Some of the well-known conflicts between theology and physics over past eternality may arise from the fact that combinations of artifice and naturalism would be much likelier (if not certain) to have occurred in a past-eternal cosmos. For instance, the addition of mass to any large star nearing the time of its collapse to a neutron star might provoke its collapse to a black hole instead: As black holes radiate very little, such an addition of mass (which might, in extreme cases, comprise only a small amount) could be motivated by a desire to minimize exposure to unhealthy radiation on the part of colonists of a civilization not extraordinarily more advanced than our own, or it might involve a desire to provide for future replications of their own existence (at intervals perhaps random, and on scales probably smaller), by an entire civilization much further advanced, and prone to utlilize the possibility of such replications to impose a morality of "getting it right the first time" (and, consequently, "for all of future time").

Although Poplawski 1st described his model (in his 2010 "Cosmology with torsion") as "an alternative to cosmic inflation", it's generally described as a version or adjunct of inflation, with the bounce effects I've described being substituted for action of an inflaton field (which, like all scalar fields but unlike stars, would not rotate).

To see further discussions of past- and future-eternal cosmologies, as well as possibilities for observational proofs of them in Skydivephil's interviews with Smolin, Poplawski, and other major physicists, go to youtube.com/watch?v=xXL0N3elFLE , which is currently followed by a PBS documentary on the same topic.

As discussed by Lindford of Rutgers University in a preprint that can be seen at https://arxiv.org/abs/2006.07748, the cosmological models formulated by Poplawski and by Aguirre & Gratton can be grouped with Roger Penrose's "conformal cyclic cosmology" (described in his book titled "Cycles in Time") as basically relativistic models that are all both past- and future-eternal: Penrose's 2020 receipt of a Nobel Prize in physics practically requires a sketch of his model. Relying on the Weyl Curvature Hypothesis that preserves angles during changes in scale, it maintains passage thru time in only a single direction, with the thermal equilibrium of each one of its infinity of temporal iterations (which Penrose refers to as "aeons") reduced in scale to serve as the "big bang" of the next, after evaporation of all massive objects into radiation that's ultimately of the "Hawking" variety, subsequent to their ingestion by expansion of all types of black holes. (This may be an opportune moment to mention that the "arrow of time" in Poplawski's model is also uni-directional, being inherited by each local universe from its "parenting" star: However, the "aeons", or sections, of Penrose's model are separated from each other by spaces, representing the conformal "crossover" between each aeon and the preceding or succeeding one, that are literally timeless, as the evaporation of massive objects has left them without any material which might form the components of any type of artificial or natural "clock".)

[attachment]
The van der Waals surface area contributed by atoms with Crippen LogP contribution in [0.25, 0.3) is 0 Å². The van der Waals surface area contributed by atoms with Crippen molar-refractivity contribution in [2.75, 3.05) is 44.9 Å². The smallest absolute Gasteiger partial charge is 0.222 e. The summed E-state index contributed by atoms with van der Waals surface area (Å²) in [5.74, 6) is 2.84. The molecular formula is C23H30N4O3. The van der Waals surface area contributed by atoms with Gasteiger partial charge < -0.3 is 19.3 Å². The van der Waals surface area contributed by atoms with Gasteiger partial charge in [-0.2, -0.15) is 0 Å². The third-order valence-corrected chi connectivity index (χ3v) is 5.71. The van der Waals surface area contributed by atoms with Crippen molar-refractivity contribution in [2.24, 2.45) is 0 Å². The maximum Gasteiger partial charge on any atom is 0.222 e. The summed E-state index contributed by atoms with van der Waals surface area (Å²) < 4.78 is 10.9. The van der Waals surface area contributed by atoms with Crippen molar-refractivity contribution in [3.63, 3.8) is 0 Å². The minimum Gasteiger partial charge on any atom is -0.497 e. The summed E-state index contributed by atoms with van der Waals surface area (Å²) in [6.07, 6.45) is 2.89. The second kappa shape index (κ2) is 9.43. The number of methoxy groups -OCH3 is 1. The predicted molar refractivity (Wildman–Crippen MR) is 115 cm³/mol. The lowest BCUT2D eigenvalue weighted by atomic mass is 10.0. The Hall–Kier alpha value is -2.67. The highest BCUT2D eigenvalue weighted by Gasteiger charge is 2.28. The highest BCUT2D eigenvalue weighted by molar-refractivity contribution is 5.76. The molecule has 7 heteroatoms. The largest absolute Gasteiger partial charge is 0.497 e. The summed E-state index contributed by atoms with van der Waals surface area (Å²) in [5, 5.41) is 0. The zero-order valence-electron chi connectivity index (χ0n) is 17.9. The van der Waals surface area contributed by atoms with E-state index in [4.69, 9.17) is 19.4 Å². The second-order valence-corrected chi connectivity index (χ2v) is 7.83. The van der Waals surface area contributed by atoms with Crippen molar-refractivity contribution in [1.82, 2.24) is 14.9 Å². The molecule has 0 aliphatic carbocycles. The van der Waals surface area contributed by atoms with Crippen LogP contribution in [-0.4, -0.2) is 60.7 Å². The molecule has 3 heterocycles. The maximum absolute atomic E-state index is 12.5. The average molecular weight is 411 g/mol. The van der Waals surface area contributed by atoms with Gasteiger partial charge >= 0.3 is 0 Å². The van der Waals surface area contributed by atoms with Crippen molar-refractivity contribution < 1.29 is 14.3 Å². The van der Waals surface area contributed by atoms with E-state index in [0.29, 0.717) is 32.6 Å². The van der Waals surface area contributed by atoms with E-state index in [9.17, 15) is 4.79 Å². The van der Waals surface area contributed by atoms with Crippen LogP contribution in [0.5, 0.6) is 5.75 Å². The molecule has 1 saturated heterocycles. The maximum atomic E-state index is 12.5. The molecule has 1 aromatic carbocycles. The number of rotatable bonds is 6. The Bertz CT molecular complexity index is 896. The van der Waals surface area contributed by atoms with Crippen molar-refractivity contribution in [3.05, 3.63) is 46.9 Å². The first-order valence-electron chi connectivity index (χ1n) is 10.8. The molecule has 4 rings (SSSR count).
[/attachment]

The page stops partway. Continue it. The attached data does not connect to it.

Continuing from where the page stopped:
As discussed by him at https://doi.org/10.1007/s10701-018-0162-3, Penrose accepts the conventional view of time (within each aeon) as based on an entropy which increases over time regardless of the direction (toward either the past or the future) of passage through it, but makes an important distinction between the entropy of the gravitational field itself and entropy generally, inasmuch as he associates the entropy of that field with concentrations of mass / energy rather than equilibrations of its distribution.

The factor which may have tipped the balance in favor of Penrose's receipt of the Nobel Prize may have been "numerous anomalous spots of significantly higher temperature" in the Cosmic Microwave radiation: Lacking any other explanation, these spots have been detected by a couple of different astronomical surveys, and would correspond to the Hawking radiation emitted by supermassive black holes of a previous aeon, as detailed in Penrose's March 2020 collaboration with Meissner and others, whose last preprint is freely visible at https://arxiv.org/abs/1808.01740 . (This evidence may be stronger than that available for Poplawski's comparably past- and future-eternal model, whose Hawking radiation would propagate inward to smaller and newer local universes: His model would be falsifiable if a preferred direction of motion, derived from the rotation of the "parenting" stars, would not be evident in each of those localities, and evidence for and against such a possibility seems to vary between every study claiming to reveal it and the next, perhaps because of variations in the methods used. The most recent I've seen, released in 2021 by the astronomer Lior Shamir, appears to favor Poplawski's rotating model over the scalar field alternative, although Shamir's research appears to have been done without any particular cosmological model in mind.)